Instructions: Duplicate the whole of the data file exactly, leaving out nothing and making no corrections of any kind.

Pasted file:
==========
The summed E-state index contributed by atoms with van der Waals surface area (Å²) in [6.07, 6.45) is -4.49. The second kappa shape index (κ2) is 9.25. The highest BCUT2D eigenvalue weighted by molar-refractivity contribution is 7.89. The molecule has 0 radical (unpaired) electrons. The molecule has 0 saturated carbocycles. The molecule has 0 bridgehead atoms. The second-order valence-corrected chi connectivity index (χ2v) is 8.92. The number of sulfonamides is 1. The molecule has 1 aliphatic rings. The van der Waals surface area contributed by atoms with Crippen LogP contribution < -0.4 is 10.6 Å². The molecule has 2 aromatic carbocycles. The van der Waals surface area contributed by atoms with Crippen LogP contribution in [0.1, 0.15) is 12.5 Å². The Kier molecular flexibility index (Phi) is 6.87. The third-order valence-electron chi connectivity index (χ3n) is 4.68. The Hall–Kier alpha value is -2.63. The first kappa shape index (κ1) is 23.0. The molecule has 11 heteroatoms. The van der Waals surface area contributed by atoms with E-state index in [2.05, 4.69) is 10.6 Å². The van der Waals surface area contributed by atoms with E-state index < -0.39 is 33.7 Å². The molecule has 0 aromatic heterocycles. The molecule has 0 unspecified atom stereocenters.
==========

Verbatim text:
The summed E-state index contributed by atoms with van der Waals surface area (Å²) in [6.07, 6.45) is -4.49. The second kappa shape index (κ2) is 9.25. The highest BCUT2D eigenvalue weighted by molar-refractivity contribution is 7.89. The molecule has 0 radical (unpaired) electrons. The molecule has 0 saturated carbocycles. The molecule has 0 bridgehead atoms. The second-order valence-corrected chi connectivity index (χ2v) is 8.92. The number of sulfonamides is 1. The molecule has 1 aliphatic rings. The van der Waals surface area contributed by atoms with Crippen LogP contribution < -0.4 is 10.6 Å². The molecule has 2 aromatic carbocycles. The van der Waals surface area contributed by atoms with Crippen LogP contribution in [0.1, 0.15) is 12.5 Å². The Kier molecular flexibility index (Phi) is 6.87. The third-order valence-electron chi connectivity index (χ3n) is 4.68. The Hall–Kier alpha value is -2.63. The first kappa shape index (κ1) is 23.0. The molecule has 11 heteroatoms. The van der Waals surface area contributed by atoms with E-state index in [2.05, 4.69) is 10.6 Å². The van der Waals surface area contributed by atoms with E-state index < -0.39 is 33.7 Å². The molecule has 0 aromatic heterocycles. The molecule has 0 unspecified atom stereocenters.